As the Jews hear the sound, they are drawn to find the source of this strange phenomenon. At the same time, the Christians are anointed with what appears to be “tongues of fire” that come to rest on each of them. The fire represents the Holy Spirit. It is a physical sign of a spiritual gift. The Holy Spirit is the gift that Jesus promised in Acts One. With the promise of the gift came a responsibility: “you will be my witnesses”. As the crowd of Jews arrives, the believers “began to speak in tongues as the Spirit enabled them”. The believers are witnessing to their faith in the languages of the crowd that is now arriving. People from all over the world hear the good news of Jesus Christ in their native tongues. They were “utterly amazed”.

As followers of Jesus Christ, we too have been blessed with the indwelling of the Holy Spirit and have received the same charge to be witnesses. The same power that the original Pentecost believers had is also in us. The Holy Spirit will help us to speak to the non-believers that are all around us as well. If we are willing to allow the Spirit to be at work in our lives, to lead and guide us, we too will have opportunity to witness to those who do not know Jesus Christ. We may not speak in exotic or foreign languages, but the Holy Spirit will enable us, giving us the words of life that a non-believer needs to hear to come to know Jesus as their Lord and Savior. This action of the Holy Spirit is just as amazing as the work done that first Pentecost long ago.

To this day we remain Pentecost people. We are people filled with the power and presence of the Holy Spirit. May we faithfully use the gift that God has given each of us to speak words of love and words of hope to our world in need. Holy Spirit, lead us each and every day. Amen.


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Holy Spirit Speaking

Reading: Acts 2: 1-21

Verse Six: “When they heard the sound, a crowd came together in bewilderment, because each one heard them speaking in his own language”.

Jesus had been out there in the public eye during His ministry. Yes, He was a regular in the temple and synagogues, but most of His ministry was spent out in the world. In the days since Jesus’ death, resurrection, and ascension, the disciples have gotten a bit bolder but they are still relatively quiet about spreading the good news. And then Pentecost happens.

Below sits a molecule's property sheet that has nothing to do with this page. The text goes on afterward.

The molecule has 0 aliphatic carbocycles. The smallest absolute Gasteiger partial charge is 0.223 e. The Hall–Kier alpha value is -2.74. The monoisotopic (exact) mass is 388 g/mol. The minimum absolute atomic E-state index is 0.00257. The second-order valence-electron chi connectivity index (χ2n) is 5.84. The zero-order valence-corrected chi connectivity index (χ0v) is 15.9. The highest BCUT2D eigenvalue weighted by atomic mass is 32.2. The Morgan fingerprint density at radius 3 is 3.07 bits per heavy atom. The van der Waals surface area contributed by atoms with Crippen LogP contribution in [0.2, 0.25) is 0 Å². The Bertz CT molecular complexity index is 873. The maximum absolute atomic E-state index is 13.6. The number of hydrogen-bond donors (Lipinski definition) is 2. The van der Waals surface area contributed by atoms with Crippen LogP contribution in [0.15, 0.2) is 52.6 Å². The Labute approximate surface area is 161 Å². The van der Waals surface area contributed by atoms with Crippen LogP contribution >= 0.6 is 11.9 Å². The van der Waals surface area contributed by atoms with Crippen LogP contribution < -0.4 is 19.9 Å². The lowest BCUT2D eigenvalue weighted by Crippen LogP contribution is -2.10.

Pentecost was originally a Jewish holiday. More properly named “Shavuot”, it occurs fifty days after Passover and celebrates the end of harvest season. Also known as the “Feast of Weeks”, this holy event drew pilgrims to Jerusalem from all over the world. This is why the list of places in verses nine through eleven is so long.

The Holy Spirit, the gift that Jesus has promised, arrives large and loud. No more quietly spreading the good news. With a “sound like the blowing of a violent wind”, the Holy Spirit enters the house where the believers have gathered. We assume that the group numbered about 120 or so. Tongues of fire fall on each one and they begin speaking in many languages. The noise of the Holy Spirit’s arrival drew a large crowd of Jews and these people from all over the world hear the Word of God proclaimed in their own native tongues. The Holy Spirit allowed ministry to happen. Peter goes on to preach to the crowd and about 3,000 are added to their number that day. The church grows by leaps and bounds as the Holy Spirit moves the church out into the wider world.

This same Holy Spirit wants to be at work in our lives as well. This same Holy Spirit wants to speak through you and me to draw others to Jesus Christ. This same Holy Spirit will give us the “language” we need to use to share the story of Jesus, the good news, with all we meet. Holy Spirit, pour out upon all of us today, allowing each of us to be used to speak the hope and love of Jesus into the lives of the unsaved and the hurting. Use us today, O Lord.